Pierce County Deputy Prosecuting Attorney Dan Hamilton spent Thursday morning trying to print out court filings from his e-mail, and had only a ream of paper printed with gray X’s to show for it.

Hamilton and another attorney have spent the past two weeks working almost exclusively on the election challenge.

“It’s a major monkey wrench in the machinery of Pierce County,” Hamilton said. “A lot of the county’s business is not being done because of just trying to manage this.”

County officials are dealing not only with the lawsuit, but with dozens of election-related public records requests from the media, lawmakers and others.

In a county that voted 58 percent for Rossi, Ferry County Prosecuting Attorney James von Sauer said he understands why the Republicans challenged the election.

But von Sauer said it seems the Republicans are trying to paper their opponents to death. In one of the poorest counties in the state, Von Sauer said he will probably spend at least 60 hours – nearly eight full days – responding to the GOP’s discovery demands and preparing for the next hearing.

“Had they sat down and really thought what is necessary, they probably would have tailored this thing down to a manageable level,” von Sauer said.

Republicans say they are trying to work with the counties to make the election challenge demands more manageable. Some counties have entered agreements with the GOP attorneys allowing them to truncate their discovery.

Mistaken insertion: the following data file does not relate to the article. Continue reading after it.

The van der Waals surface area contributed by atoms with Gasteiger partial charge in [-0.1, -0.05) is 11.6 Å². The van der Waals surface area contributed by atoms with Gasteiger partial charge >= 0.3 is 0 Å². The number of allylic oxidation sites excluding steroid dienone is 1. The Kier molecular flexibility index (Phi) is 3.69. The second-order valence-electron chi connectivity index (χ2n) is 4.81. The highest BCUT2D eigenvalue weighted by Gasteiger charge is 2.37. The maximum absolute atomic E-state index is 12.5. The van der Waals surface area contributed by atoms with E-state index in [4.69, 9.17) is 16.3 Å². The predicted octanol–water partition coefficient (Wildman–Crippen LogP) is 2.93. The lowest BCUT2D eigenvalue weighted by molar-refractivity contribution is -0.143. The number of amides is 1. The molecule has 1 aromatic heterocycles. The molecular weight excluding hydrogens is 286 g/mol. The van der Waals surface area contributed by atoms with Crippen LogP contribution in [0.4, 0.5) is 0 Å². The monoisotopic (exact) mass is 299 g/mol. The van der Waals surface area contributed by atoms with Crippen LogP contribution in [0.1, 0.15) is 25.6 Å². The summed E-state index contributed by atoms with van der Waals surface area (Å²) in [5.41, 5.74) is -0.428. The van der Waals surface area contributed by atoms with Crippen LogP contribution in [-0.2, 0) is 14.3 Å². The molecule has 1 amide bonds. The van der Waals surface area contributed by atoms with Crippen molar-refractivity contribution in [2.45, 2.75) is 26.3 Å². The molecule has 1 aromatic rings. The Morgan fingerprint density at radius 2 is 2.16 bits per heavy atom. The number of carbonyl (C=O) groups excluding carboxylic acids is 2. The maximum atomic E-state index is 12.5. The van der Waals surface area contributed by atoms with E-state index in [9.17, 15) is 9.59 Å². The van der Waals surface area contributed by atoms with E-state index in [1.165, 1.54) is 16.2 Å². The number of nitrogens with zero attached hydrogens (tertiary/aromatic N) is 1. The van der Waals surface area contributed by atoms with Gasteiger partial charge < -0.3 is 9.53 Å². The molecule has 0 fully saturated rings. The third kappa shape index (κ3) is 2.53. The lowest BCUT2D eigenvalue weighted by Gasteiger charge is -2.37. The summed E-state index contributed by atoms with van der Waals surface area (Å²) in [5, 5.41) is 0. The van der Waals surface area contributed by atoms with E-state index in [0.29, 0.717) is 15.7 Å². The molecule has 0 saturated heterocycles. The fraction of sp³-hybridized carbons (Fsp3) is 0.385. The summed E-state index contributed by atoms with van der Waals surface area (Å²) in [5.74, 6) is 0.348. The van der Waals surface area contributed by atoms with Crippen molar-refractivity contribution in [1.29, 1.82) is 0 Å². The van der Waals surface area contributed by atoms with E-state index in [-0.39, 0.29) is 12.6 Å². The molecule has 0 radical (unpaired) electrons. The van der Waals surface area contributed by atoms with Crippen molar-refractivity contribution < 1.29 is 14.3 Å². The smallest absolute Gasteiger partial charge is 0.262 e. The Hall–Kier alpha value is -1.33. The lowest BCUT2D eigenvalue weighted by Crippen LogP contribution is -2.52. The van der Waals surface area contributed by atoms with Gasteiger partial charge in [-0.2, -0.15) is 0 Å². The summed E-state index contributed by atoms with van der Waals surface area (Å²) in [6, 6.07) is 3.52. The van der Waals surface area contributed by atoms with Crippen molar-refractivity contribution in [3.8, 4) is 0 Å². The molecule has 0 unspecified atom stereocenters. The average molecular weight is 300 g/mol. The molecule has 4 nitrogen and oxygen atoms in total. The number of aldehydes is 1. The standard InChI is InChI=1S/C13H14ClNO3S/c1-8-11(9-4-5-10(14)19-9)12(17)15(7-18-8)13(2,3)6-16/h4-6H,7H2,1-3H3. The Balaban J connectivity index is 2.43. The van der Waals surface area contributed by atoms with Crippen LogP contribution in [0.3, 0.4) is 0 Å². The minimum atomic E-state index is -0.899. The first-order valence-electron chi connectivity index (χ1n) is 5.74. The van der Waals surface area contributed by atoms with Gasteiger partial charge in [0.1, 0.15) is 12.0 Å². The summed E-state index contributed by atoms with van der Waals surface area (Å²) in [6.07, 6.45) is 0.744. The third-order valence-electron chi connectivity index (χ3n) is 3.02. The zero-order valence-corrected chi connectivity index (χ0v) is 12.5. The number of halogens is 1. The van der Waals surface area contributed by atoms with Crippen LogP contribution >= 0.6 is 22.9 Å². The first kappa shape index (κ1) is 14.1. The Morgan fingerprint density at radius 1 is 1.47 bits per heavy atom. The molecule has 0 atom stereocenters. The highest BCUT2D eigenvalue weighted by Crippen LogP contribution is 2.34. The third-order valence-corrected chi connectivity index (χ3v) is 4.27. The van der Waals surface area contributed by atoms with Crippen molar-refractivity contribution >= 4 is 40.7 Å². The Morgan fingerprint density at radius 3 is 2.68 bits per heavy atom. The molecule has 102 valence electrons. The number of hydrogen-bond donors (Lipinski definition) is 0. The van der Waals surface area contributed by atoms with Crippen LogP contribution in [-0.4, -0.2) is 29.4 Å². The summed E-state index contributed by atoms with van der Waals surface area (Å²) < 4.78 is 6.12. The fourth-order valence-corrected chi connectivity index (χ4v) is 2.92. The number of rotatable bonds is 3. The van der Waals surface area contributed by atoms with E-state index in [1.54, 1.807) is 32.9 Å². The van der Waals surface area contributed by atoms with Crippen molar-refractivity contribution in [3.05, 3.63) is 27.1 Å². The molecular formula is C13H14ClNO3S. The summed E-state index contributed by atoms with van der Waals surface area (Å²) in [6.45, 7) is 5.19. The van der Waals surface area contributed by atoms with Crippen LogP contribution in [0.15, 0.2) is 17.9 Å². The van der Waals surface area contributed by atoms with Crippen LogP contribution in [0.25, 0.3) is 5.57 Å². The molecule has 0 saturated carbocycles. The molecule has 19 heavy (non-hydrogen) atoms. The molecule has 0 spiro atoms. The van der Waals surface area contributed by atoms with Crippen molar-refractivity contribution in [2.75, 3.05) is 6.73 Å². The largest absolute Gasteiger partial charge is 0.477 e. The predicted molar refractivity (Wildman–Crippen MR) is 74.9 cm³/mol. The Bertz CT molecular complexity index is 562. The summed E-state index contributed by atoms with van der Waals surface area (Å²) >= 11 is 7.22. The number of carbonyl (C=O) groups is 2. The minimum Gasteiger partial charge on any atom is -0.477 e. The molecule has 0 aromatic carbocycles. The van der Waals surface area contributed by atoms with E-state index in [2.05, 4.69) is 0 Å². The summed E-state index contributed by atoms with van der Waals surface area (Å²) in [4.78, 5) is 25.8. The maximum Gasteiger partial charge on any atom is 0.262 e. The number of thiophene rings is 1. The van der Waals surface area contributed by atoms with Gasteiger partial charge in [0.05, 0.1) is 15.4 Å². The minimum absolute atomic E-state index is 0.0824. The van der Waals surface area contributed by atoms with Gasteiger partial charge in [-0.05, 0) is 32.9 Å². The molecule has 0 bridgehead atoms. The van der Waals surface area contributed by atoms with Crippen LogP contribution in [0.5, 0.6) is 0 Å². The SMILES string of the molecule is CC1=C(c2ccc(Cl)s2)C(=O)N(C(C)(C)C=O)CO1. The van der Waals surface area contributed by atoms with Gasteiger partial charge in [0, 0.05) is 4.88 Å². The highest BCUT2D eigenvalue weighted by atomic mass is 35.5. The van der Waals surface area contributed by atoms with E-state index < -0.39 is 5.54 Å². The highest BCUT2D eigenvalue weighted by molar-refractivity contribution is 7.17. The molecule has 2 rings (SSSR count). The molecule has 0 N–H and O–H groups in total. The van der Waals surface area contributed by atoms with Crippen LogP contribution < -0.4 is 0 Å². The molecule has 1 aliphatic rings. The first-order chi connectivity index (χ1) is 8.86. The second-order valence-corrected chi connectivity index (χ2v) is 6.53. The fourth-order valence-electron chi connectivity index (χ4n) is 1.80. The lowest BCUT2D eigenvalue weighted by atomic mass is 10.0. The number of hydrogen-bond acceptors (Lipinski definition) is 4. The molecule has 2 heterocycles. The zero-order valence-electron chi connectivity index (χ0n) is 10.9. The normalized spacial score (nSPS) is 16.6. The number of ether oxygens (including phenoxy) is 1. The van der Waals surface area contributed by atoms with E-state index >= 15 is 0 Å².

The election challenge will eventually be decided by the state Supreme Court. Whatever happens, counties don’t have much hope of getting their money back.

Judges can order the losers in a court case to pay the winner’s costs. But because most county prosecutors don’t bill by the hour as private attorneys do, there’s no way to document exactly how much time they spent on the case – especially on such things as rebooting their computer because legal documents crashed their e-mail for the third time.

Pursuing payback in court would take more effort than it’s worth, Pierce County’s Hamilton said.

“There’s not much you can do about it,” he said. “The county is always on the losing end of things.”

Some of the court filings in the election challenge are posted on the Secretary of State’s Web site:

By walterh